California black oak (Quer- cus kelloggii) is in the red oak group of species, but its source of supply (
growing primarily in northern California
and southwest Oregon), physical properties (weaker than most red oaks, but
machines better), appearance (not as
red, but tighter grain), and processing
differences (drying is difficult) merit a
special discussion of this species.
The tree reaches maturity in 90
years or longer. At that age it is 50 to
100 feet high and 14 to 40 inches in
diameter; the larger sizes are when the
tree is growing on good sites. On poor
sites, the tree is quite scrubby in appearance. The acorns were widely used
as a food by Native Americans, often
being dried and ground into flour.
Unfortunately, many of the California
black oak trees have died in recent
years due to a fungal disease, common-This species of red oak, also called
Kellogg oak and western red oak, and
in its growth area is called black oak,
is tremendously underutilized. The
wood makes excellent lumber that is
well suited for furniture, cabinets, and
flooring. Because there is not a well
developed market, buyers must contact
potential sawmills personally. Then try
a few sample pieces of lumber that can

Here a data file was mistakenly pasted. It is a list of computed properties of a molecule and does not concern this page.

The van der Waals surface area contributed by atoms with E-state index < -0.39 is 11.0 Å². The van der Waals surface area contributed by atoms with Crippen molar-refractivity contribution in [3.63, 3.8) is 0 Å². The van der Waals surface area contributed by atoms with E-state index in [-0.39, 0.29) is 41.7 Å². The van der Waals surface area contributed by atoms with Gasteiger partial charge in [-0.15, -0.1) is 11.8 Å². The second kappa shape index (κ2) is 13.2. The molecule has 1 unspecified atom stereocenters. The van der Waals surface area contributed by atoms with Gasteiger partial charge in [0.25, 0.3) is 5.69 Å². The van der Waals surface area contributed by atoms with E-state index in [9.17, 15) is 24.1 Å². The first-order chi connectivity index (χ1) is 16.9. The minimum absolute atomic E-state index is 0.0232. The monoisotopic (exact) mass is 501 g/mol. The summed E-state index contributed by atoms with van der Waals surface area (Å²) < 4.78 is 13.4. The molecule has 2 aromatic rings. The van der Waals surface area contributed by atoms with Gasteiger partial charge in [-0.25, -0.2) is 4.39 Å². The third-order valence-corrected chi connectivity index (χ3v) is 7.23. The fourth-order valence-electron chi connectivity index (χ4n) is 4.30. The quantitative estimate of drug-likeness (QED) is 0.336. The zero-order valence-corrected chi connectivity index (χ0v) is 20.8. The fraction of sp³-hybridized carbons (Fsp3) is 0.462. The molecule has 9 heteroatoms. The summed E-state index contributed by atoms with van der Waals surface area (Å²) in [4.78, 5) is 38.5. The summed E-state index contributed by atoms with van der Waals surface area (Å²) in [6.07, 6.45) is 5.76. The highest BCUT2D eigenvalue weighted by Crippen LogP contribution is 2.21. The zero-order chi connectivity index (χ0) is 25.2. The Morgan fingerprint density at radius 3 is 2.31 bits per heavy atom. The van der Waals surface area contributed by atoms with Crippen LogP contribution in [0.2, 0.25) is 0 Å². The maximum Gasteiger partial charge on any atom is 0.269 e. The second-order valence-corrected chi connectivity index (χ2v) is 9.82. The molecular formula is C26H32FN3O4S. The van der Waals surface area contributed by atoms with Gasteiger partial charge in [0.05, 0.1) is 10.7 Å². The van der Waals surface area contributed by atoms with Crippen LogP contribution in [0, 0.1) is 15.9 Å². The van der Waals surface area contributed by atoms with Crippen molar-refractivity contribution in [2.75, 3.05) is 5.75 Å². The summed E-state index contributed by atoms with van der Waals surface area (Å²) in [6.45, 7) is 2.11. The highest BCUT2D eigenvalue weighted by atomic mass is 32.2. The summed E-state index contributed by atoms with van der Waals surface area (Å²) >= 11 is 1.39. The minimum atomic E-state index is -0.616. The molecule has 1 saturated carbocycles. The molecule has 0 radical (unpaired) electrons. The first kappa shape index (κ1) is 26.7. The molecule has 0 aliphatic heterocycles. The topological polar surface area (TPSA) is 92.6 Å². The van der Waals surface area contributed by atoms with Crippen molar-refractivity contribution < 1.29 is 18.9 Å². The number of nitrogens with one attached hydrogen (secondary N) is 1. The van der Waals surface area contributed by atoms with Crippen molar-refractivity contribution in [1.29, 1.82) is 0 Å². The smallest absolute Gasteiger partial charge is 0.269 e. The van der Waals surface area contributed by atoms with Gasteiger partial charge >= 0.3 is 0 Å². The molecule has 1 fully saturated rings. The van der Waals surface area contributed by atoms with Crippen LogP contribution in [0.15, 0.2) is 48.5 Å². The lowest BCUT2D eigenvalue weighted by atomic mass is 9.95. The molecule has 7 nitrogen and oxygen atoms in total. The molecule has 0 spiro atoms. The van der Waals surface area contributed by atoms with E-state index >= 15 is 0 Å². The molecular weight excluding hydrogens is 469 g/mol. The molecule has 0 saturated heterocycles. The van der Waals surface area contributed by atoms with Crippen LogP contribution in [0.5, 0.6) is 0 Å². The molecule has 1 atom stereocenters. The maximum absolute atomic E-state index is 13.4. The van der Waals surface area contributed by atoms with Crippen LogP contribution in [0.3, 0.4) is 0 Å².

be tested. ;
California black oak
Underutilized wood has high density, fine grain.
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by Gene Wengert
firstname.lastname@example.org WOOD EXPLORER
Density. The green specific gravity (SG)
is 0.61; at 6 percent MC, the SG is 0.67.
The weight, when dried to 6 percent
MC, is 39 pounds per cubic foot or 3. 3
pounds per board foot.
Drying. The wood dries slowly and
with a high risk of checking and honeycomb. Staining from fungi is common.
Shrinkage in drying of 9. 7 percent is
lower than for eastern red oaks.
Gluing and Machining. This wood
The world’s source
for in-line moisture
machines well, but does require sharp
tools and proper machine set-up to avoid
chip-out. Avoid drying tunder 5. 5 percent
MC. This wood, as with all higher density
species, glues with considerable difficulty.
Stability. It takes a 4 percent MC
change for a 1 percent size change tangentially and 7 percent change radially.
Strength. For dry wood, the ultimate
strength (MOR) is 13,000 psi and hardness is 1100 pounds.
Color and Grain. Heartwood is tan
with a reddish hue, but it is not as red as
many other red oaks. Because of slow
growth, grain is finer than other red oaks
and can show lots of character). Grain is
coarse, often with pin knots.